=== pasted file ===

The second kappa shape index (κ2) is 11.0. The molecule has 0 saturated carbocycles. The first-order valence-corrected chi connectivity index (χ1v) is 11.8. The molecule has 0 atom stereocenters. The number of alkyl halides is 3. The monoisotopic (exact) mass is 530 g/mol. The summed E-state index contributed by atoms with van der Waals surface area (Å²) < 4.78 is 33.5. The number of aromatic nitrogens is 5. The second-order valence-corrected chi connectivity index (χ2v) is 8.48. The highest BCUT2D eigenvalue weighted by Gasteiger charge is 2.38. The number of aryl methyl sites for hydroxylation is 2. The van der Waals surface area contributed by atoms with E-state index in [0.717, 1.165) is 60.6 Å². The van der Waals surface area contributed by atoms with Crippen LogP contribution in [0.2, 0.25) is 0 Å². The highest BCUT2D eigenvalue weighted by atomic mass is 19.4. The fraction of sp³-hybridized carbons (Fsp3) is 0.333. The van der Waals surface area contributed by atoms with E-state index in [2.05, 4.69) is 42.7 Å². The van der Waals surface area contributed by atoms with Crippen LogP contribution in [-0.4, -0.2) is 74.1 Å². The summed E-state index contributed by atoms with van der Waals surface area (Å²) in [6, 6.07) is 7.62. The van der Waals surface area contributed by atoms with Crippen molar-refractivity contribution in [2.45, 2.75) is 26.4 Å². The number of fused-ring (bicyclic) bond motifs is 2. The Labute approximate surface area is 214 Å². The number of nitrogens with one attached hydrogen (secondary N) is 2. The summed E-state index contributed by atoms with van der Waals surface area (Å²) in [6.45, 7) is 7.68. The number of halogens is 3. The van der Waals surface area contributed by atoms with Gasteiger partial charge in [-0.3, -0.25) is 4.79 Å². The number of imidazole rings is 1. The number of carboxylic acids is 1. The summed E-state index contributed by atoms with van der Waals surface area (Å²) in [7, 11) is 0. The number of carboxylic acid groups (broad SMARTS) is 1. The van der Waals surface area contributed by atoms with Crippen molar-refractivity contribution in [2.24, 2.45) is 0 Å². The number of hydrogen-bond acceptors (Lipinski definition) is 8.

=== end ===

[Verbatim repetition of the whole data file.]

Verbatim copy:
The second kappa shape index (κ2) is 11.0. The molecule has 0 saturated carbocycles. The first-order valence-corrected chi connectivity index (χ1v) is 11.8. The molecule has 0 atom stereocenters. The number of alkyl halides is 3. The monoisotopic (exact) mass is 530 g/mol. The summed E-state index contributed by atoms with van der Waals surface area (Å²) < 4.78 is 33.5. The number of aromatic nitrogens is 5. The second-order valence-corrected chi connectivity index (χ2v) is 8.48. The highest BCUT2D eigenvalue weighted by Gasteiger charge is 2.38. The number of aryl methyl sites for hydroxylation is 2. The van der Waals surface area contributed by atoms with E-state index in [0.717, 1.165) is 60.6 Å². The van der Waals surface area contributed by atoms with Crippen LogP contribution in [0.2, 0.25) is 0 Å². The highest BCUT2D eigenvalue weighted by atomic mass is 19.4. The fraction of sp³-hybridized carbons (Fsp3) is 0.333. The van der Waals surface area contributed by atoms with E-state index in [2.05, 4.69) is 42.7 Å². The van der Waals surface area contributed by atoms with Crippen LogP contribution in [-0.4, -0.2) is 74.1 Å². The summed E-state index contributed by atoms with van der Waals surface area (Å²) in [6, 6.07) is 7.62. The van der Waals surface area contributed by atoms with Crippen molar-refractivity contribution in [2.45, 2.75) is 26.4 Å². The number of fused-ring (bicyclic) bond motifs is 2. The Labute approximate surface area is 214 Å². The number of nitrogens with one attached hydrogen (secondary N) is 2. The summed E-state index contributed by atoms with van der Waals surface area (Å²) in [6.45, 7) is 7.68. The number of halogens is 3. The van der Waals surface area contributed by atoms with Gasteiger partial charge in [-0.3, -0.25) is 4.79 Å². The number of imidazole rings is 1. The number of carboxylic acids is 1. The summed E-state index contributed by atoms with van der Waals surface area (Å²) in [7, 11) is 0. The number of carboxylic acid groups (broad SMARTS) is 1. The van der Waals surface area contributed by atoms with Crippen molar-refractivity contribution in [2.24, 2.45) is 0 Å². The number of hydrogen-bond acceptors (Lipinski definition) is 8.